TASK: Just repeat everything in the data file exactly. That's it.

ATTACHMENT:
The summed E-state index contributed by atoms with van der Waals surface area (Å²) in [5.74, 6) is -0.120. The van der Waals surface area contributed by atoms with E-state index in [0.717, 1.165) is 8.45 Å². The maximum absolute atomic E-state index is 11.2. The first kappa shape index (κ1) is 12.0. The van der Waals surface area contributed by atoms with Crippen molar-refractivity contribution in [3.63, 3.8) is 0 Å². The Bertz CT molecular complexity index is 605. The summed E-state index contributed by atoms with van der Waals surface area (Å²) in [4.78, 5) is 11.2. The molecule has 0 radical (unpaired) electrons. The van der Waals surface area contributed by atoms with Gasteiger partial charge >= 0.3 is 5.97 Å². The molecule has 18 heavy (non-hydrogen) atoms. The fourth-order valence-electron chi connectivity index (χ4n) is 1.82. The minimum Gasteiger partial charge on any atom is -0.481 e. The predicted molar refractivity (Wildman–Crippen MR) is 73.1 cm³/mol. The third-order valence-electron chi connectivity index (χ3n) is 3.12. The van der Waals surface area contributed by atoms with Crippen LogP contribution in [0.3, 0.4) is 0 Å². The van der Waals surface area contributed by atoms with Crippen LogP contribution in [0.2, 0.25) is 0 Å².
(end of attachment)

The summed E-state index contributed by atoms with van der Waals surface area (Å²) in [5.74, 6) is -0.120. The van der Waals surface area contributed by atoms with E-state index in [0.717, 1.165) is 8.45 Å². The maximum absolute atomic E-state index is 11.2. The first kappa shape index (κ1) is 12.0. The van der Waals surface area contributed by atoms with Crippen molar-refractivity contribution in [3.63, 3.8) is 0 Å². The Bertz CT molecular complexity index is 605. The summed E-state index contributed by atoms with van der Waals surface area (Å²) in [4.78, 5) is 11.2. The molecule has 0 radical (unpaired) electrons. The van der Waals surface area contributed by atoms with Gasteiger partial charge >= 0.3 is 5.97 Å². The molecule has 18 heavy (non-hydrogen) atoms. The fourth-order valence-electron chi connectivity index (χ4n) is 1.82. The minimum Gasteiger partial charge on any atom is -0.481 e. The predicted molar refractivity (Wildman–Crippen MR) is 73.1 cm³/mol. The third-order valence-electron chi connectivity index (χ3n) is 3.12. The van der Waals surface area contributed by atoms with Crippen LogP contribution in [0.3, 0.4) is 0 Å². The van der Waals surface area contributed by atoms with Crippen LogP contribution in [0.2, 0.25) is 0 Å².